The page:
The basement project continues. The new flooring is now clean and shiny, and the huge pile of stuff in the middle of the room has been dealt with. There are still hundreds of books stacked in the storage room that need to be put back on the bookshelves, but the majority of the difficult work is behind us. The spillover into the family room has also been cleared out and those two boxes of exposed stash have been put back into hiding.
As I surveyed the new and improved rec room two things became apparent. The first was the old futon couch we purchased in 1993, the one that used to fold out into a bed but now has the broken frame nailed together making such a maneuver impossible, had seen better days. On Monday Jay, Alexandra and I went to a furniture store to shop for a replacement. We were looking for something economical (after all, it is just going in the basement), relatively animal proof, and comfortable. I am happy to report we found just what we were looking for. And if one was to believe the pricing at the store, which would in my opinion be a clear sign of gullibility on the part of the person who held such a belief, we got the couch and love seat for 50% off the regular price.
The second thing that needed to be dealt with was our old TV. It is the kind of TV that is so heavy chances are you will need to buy a hernia belt after you have moved it.
I am not sure what, exactly, contributes to that weight. It certainly isn't the screen. Something so small couldn't possibly be that heavy.
So off we went to the electronics store. Me who hates shopping and my husband who is somewhat of a recluse. We had a nice twenty something guy helping us. After the first few minutes he slowed the conversation down in much the same way you do when you realize you are conversing with someone who is not fluent in your language. Even with the dumbed down sales pitch I found my eyes crossing. Plasma vs. LED? Polarized screen vs. not? Screen size - 40, 45, 50, 55?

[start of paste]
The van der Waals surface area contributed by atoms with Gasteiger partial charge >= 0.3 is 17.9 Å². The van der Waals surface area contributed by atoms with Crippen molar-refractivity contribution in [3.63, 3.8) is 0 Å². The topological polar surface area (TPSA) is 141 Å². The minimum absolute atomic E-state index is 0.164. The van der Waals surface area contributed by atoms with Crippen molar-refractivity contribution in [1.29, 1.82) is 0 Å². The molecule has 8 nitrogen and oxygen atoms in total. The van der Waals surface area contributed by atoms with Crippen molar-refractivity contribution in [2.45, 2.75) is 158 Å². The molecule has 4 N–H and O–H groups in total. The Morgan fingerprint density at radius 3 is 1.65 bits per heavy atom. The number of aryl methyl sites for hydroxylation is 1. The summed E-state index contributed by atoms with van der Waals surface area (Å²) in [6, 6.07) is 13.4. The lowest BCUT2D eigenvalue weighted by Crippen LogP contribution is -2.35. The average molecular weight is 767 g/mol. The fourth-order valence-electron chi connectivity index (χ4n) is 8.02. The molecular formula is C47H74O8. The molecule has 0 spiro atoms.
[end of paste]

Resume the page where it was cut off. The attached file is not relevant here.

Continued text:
He showed us a smart TV. I didn't know there were smart TVs, which I guess made me a stupid customer. He started showing us some of the features of a smart TV. He lost me when he got to the part about how, for example, if we had been on a trip to Cuba we could just watch our holiday pictures right on the TV through the wireless connection. I am not sure if it was the idea of Cuba (after all, I am still an American and I think they would arrest me if I went there), or the idea of my face splashed all over a 55" screen that scared me the most.
Keep in mind my husband had been a very reluctant shopper up to this point. As we departed the house I heard him mutter under his breath that he was just looking, but he wasn't buying. That look of determined non-consumerism continued right up to the moment the guy handed Jay a pair of 3D glasses and turned on a hockey game.
Once we decided to buy, the twenty something guy had to slow down his speech even more and add in some hand gestures. He flashed the DVR remote control in front of us like a magic wand, sweeping his hand over the buttons saying, "It's just like the one for your DVD player." I squirmed as he said it. I never have figured out how to run our DVD player. I told him as much. If I watch a DVD I use my laptop. He gave us detailed instructions about which cable to plug in where, and I kept nodding my head like I got it, all the while desperately hoping Jay understood what the heck the guy was talking about. When we got to the car Jay assured me he had no clue either.
So far things are going very smoothly with the new TV. There's been no confusion about where the cords and cables go, or about how to use the remote. Of course, all of that could change once we take it out of the box.